This collection of 74 letters, written home by
brothers Merle and Samuel Riley of the New Chapel community in Lee and Itawamba counties, Mississippi during World War I, give an excellent first-hand account of the soldier's life during the World War I era. These two young men left their family farm in rural northeastern Mississippi to serve their country and this correspondence during a two-year period vividly illustrates the hopes, fears and daily life of an American soldier during the war.
September 8, 1917 - May 20, 1918
May 21, 1918 - March 4, 1919
John Thomas Riley brought his family to Itawamba
County, Mississippi from Edgefield County, South Carolina during 1839 where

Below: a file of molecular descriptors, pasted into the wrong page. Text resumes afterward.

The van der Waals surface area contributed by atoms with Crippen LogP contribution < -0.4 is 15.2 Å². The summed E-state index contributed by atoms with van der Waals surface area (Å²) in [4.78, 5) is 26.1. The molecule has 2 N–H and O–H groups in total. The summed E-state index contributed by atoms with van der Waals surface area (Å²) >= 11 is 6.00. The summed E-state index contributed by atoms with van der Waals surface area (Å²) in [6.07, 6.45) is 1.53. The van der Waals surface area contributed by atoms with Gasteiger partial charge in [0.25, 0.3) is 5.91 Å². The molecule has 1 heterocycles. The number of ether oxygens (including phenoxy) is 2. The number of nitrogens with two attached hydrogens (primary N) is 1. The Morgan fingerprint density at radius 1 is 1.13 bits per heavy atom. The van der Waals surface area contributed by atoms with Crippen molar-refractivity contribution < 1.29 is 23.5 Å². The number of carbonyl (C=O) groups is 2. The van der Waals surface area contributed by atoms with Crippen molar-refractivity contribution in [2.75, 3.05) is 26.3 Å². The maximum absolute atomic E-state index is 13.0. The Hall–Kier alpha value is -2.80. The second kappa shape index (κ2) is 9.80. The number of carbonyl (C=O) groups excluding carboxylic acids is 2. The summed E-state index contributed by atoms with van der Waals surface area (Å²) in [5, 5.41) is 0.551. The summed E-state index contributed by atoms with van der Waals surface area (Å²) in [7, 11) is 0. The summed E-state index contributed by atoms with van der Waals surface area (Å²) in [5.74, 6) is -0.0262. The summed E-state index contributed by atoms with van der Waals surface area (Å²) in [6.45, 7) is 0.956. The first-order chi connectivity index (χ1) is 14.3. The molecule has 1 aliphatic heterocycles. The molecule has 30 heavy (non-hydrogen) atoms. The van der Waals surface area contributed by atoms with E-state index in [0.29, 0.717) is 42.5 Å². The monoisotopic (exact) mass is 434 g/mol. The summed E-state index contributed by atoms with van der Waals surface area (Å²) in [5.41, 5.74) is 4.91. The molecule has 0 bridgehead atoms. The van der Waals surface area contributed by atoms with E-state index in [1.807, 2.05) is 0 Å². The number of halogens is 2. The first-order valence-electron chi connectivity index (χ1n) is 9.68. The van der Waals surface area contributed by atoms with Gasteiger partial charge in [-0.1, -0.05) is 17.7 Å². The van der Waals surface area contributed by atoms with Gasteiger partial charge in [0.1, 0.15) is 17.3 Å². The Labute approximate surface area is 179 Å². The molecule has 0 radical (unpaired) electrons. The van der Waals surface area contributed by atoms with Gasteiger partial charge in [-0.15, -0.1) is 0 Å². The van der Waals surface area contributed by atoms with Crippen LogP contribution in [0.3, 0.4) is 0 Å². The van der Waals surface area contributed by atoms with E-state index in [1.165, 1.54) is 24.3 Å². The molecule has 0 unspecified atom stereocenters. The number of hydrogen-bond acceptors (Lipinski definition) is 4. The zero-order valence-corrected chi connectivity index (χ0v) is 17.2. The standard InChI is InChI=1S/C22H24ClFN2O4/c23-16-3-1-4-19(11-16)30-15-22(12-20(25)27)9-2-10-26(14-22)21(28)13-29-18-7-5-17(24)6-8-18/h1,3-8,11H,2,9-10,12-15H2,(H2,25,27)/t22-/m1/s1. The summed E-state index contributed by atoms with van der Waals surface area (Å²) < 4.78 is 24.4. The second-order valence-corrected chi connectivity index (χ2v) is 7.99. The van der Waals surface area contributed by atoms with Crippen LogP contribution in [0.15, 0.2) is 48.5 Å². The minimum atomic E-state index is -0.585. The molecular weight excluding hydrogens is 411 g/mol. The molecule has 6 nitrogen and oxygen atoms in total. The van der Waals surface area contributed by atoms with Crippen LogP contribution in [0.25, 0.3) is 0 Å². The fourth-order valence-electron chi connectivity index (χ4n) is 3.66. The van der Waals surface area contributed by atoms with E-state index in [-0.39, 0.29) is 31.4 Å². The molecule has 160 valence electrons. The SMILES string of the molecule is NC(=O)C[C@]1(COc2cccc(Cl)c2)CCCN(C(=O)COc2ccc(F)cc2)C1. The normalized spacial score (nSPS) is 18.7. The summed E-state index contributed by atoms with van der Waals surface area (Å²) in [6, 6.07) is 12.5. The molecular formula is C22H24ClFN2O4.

he settled a large expanse of land in the New Chapel community. John Thomas
Riley was the great grandson of John Riley, an Irish immigrant who settled
in Augusta County, Virginia during the early 1700s. John Thomas Riley Jr.
( born 25 September 1856) inherited part of his fathers estate in Mississippi
and continued to farm the land, following in his father's footsteps. He
married Amelia Rankin, the daughter of another old South Carolina family
that had settled in Mississippi. From this union were born the following
children: John Henry, Daisy Dean, Mary Elizabeth, Samuel Feemster, Lillie
F., Merle, Carl and Wallace Cason. For a more indepth history of the Riley family, visit the family history section.
Samuel Feemster Riley
John Henry Riley with wife Maria Bryan
John T. Riley and wife Amelia Rankin with children:
Carl, Merle, Daisy, Samuel Feemster and Wallace Cason